'Alien Deep' show to feature Irish seafloor expedition
MARINE INITIATIVE:IRISH SCIENCE will receive international exposure this autumn when a joint television production involving National Geographic Television and the Marine Institute is released. It will be broadcast in 143 countries and will feature an expedition to the mid-Atlantic seafloor where unique animals were discovered.
Water depths of 3,000m were reached and the life forms were strange indeed, so the title of the series, Alien Deep, is wholly appropriate, said Dr Andrew Wheeler of University College Cork.
He was taking part in an event yesterday called the Atlantic Symposium at the ongoing EuroScience Open Forum taking place at the Convention Centre Dublin.
National Geographic’s Alien Deep includes six programmes and one features the mid-Atlantic expedition, said Gary Johnstone, senior series producer at the station.
Dr Wheeler led the mission last August aboard the national research vessel RV Celtic Explorer, in a project involving UCC, the Geological Survey of Ireland, NUI Galway, the University of Southampton and the National Oceanography Centre in the UK.
The series, however, is much more than television entertainment. The oceans are a “life-support system” for the planet and yet people do not see its importance to life, nor do they feel threatened when it comes under pressure by pollution or climate change, said Marine Institute chief executive Peter Heffernan.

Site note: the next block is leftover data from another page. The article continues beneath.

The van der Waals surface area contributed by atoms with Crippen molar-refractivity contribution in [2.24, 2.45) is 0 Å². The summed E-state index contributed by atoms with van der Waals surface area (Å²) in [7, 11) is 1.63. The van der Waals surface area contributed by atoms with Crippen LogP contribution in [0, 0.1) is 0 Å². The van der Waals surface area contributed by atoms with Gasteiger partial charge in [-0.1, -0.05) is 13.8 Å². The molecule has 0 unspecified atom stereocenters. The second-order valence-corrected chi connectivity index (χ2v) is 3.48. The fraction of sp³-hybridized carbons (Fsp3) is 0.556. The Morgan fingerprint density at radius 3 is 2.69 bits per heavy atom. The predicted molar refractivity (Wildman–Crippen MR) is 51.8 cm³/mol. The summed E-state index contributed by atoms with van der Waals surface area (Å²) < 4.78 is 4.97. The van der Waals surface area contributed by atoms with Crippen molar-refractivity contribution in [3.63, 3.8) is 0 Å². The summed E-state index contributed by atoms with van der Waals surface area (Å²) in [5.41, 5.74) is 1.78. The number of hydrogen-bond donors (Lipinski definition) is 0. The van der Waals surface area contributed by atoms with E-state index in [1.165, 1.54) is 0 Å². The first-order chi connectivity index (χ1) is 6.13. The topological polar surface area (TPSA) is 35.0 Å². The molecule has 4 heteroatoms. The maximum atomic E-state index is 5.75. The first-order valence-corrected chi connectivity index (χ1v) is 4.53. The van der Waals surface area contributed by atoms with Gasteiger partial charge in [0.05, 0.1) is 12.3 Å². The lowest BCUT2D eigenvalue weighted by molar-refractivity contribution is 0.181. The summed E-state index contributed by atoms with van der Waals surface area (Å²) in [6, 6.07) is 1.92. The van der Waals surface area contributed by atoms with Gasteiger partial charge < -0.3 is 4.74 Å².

“The pressure on this finite resource will be immense,” he said. More scientific research was needed to understand and protect our oceans.
The expert panel assembled for the symposium described how little we know about the oceans. “We know more about the surface of Mars than the seabed surface,” Mr Johnstone said. “The future of the planet is completely wrapped up in our knowledge about the oceans.”
Prof Scott Glenn of Rutgers University Institute of Marine and Coastal Sciences described how we could employ advanced technology to explore the oceans. Robot rovers could be sent down onto the sea floor to examine the depths and search for life forms, he said.
There were also efforts to lay cables on the seabed that could link underwater autonomous laboratories and sensors, he said. These could provide a wealth of data.